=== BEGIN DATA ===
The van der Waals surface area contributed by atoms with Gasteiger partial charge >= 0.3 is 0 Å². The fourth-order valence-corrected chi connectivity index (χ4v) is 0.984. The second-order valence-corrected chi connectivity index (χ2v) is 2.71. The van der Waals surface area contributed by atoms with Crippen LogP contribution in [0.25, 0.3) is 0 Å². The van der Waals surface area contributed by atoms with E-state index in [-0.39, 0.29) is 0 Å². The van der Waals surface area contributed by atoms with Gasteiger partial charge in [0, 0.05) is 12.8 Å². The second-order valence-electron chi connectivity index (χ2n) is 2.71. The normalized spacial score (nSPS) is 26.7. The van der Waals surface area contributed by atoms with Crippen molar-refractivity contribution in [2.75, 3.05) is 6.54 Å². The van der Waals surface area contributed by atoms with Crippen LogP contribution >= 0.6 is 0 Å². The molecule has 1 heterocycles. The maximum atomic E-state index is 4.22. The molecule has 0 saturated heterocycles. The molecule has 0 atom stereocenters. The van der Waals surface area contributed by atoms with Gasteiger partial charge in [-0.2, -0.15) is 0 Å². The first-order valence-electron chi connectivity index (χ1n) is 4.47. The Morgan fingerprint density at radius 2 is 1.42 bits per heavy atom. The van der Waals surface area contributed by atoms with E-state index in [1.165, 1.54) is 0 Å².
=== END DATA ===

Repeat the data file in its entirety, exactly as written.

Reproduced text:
The van der Waals surface area contributed by atoms with Gasteiger partial charge >= 0.3 is 0 Å². The fourth-order valence-corrected chi connectivity index (χ4v) is 0.984. The second-order valence-corrected chi connectivity index (χ2v) is 2.71. The van der Waals surface area contributed by atoms with Crippen LogP contribution in [0.25, 0.3) is 0 Å². The van der Waals surface area contributed by atoms with E-state index in [-0.39, 0.29) is 0 Å². The van der Waals surface area contributed by atoms with Gasteiger partial charge in [0, 0.05) is 12.8 Å². The second-order valence-electron chi connectivity index (χ2n) is 2.71. The normalized spacial score (nSPS) is 26.7. The van der Waals surface area contributed by atoms with Crippen molar-refractivity contribution in [2.75, 3.05) is 6.54 Å². The van der Waals surface area contributed by atoms with Crippen LogP contribution >= 0.6 is 0 Å². The molecule has 1 heterocycles. The maximum atomic E-state index is 4.22. The molecule has 0 saturated heterocycles. The molecule has 0 atom stereocenters. The van der Waals surface area contributed by atoms with Gasteiger partial charge in [-0.2, -0.15) is 0 Å². The first-order valence-electron chi connectivity index (χ1n) is 4.47. The Morgan fingerprint density at radius 2 is 1.42 bits per heavy atom. The van der Waals surface area contributed by atoms with E-state index in [1.165, 1.54) is 0 Å².